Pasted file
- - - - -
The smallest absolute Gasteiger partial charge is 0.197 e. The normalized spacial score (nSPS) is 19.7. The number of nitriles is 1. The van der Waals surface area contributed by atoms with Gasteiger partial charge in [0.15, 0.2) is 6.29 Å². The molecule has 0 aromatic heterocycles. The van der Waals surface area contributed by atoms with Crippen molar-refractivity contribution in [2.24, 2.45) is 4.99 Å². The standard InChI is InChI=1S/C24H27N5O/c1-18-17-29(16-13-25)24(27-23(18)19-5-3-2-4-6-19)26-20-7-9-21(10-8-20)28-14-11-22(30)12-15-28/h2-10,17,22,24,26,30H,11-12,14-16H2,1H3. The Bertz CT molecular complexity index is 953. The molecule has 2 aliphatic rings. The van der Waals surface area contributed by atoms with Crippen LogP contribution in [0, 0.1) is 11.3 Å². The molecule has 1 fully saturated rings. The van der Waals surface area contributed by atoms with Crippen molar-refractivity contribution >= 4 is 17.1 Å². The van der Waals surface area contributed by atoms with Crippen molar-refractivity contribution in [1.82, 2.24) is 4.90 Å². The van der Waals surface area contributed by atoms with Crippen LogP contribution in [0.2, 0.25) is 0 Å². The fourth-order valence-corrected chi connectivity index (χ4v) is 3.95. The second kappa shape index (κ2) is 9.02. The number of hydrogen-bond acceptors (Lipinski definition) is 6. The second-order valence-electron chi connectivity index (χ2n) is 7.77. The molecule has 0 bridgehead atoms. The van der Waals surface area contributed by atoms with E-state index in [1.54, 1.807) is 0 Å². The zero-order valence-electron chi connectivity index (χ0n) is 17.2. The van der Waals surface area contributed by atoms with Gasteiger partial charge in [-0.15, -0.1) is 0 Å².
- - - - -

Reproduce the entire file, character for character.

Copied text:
The smallest absolute Gasteiger partial charge is 0.197 e. The normalized spacial score (nSPS) is 19.7. The number of nitriles is 1. The van der Waals surface area contributed by atoms with Gasteiger partial charge in [0.15, 0.2) is 6.29 Å². The molecule has 0 aromatic heterocycles. The van der Waals surface area contributed by atoms with Crippen molar-refractivity contribution in [2.24, 2.45) is 4.99 Å². The standard InChI is InChI=1S/C24H27N5O/c1-18-17-29(16-13-25)24(27-23(18)19-5-3-2-4-6-19)26-20-7-9-21(10-8-20)28-14-11-22(30)12-15-28/h2-10,17,22,24,26,30H,11-12,14-16H2,1H3. The Bertz CT molecular complexity index is 953. The molecule has 2 aliphatic rings. The van der Waals surface area contributed by atoms with Crippen LogP contribution in [0, 0.1) is 11.3 Å². The molecule has 1 fully saturated rings. The van der Waals surface area contributed by atoms with Crippen molar-refractivity contribution >= 4 is 17.1 Å². The van der Waals surface area contributed by atoms with Crippen molar-refractivity contribution in [1.82, 2.24) is 4.90 Å². The van der Waals surface area contributed by atoms with Crippen LogP contribution in [0.2, 0.25) is 0 Å². The fourth-order valence-corrected chi connectivity index (χ4v) is 3.95. The second kappa shape index (κ2) is 9.02. The number of hydrogen-bond acceptors (Lipinski definition) is 6. The second-order valence-electron chi connectivity index (χ2n) is 7.77. The molecule has 0 bridgehead atoms. The van der Waals surface area contributed by atoms with E-state index in [1.54, 1.807) is 0 Å². The zero-order valence-electron chi connectivity index (χ0n) is 17.2. The van der Waals surface area contributed by atoms with Gasteiger partial charge in [-0.15, -0.1) is 0 Å².